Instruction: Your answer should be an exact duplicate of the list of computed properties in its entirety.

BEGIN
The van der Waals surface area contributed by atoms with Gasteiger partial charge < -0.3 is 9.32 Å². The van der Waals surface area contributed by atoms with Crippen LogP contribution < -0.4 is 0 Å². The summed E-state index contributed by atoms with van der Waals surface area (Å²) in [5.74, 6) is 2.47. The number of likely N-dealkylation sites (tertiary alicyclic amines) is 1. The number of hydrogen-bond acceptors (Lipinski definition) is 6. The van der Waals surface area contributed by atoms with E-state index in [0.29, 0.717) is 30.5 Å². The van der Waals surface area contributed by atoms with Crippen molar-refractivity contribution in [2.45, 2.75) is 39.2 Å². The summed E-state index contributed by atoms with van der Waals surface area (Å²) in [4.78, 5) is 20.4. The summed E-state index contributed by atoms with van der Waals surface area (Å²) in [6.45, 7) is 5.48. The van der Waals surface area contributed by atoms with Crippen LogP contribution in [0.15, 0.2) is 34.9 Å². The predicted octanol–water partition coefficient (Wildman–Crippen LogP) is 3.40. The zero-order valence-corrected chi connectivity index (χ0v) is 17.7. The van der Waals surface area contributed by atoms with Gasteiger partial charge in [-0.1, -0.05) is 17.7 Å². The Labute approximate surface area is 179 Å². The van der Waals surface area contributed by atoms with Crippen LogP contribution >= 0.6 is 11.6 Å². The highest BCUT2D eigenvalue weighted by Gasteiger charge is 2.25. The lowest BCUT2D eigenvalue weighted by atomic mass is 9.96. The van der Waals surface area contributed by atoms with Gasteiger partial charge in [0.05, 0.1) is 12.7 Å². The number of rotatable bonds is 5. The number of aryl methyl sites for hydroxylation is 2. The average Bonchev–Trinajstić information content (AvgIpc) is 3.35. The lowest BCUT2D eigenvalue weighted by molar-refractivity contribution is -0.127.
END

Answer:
The van der Waals surface area contributed by atoms with Gasteiger partial charge < -0.3 is 9.32 Å². The van der Waals surface area contributed by atoms with Crippen LogP contribution < -0.4 is 0 Å². The summed E-state index contributed by atoms with van der Waals surface area (Å²) in [5.74, 6) is 2.47. The number of likely N-dealkylation sites (tertiary alicyclic amines) is 1. The number of hydrogen-bond acceptors (Lipinski definition) is 6. The van der Waals surface area contributed by atoms with E-state index in [0.29, 0.717) is 30.5 Å². The van der Waals surface area contributed by atoms with Crippen molar-refractivity contribution in [2.45, 2.75) is 39.2 Å². The summed E-state index contributed by atoms with van der Waals surface area (Å²) in [4.78, 5) is 20.4. The summed E-state index contributed by atoms with van der Waals surface area (Å²) in [6.45, 7) is 5.48. The van der Waals surface area contributed by atoms with Crippen LogP contribution in [0.15, 0.2) is 34.9 Å². The predicted octanol–water partition coefficient (Wildman–Crippen LogP) is 3.40. The zero-order valence-corrected chi connectivity index (χ0v) is 17.7. The van der Waals surface area contributed by atoms with Gasteiger partial charge in [-0.1, -0.05) is 17.7 Å². The Labute approximate surface area is 179 Å². The van der Waals surface area contributed by atoms with Crippen LogP contribution >= 0.6 is 11.6 Å². The highest BCUT2D eigenvalue weighted by Gasteiger charge is 2.25. The lowest BCUT2D eigenvalue weighted by atomic mass is 9.96. The van der Waals surface area contributed by atoms with Gasteiger partial charge in [0.05, 0.1) is 12.7 Å². The number of rotatable bonds is 5. The number of aryl methyl sites for hydroxylation is 2. The average Bonchev–Trinajstić information content (AvgIpc) is 3.35. The lowest BCUT2D eigenvalue weighted by molar-refractivity contribution is -0.127.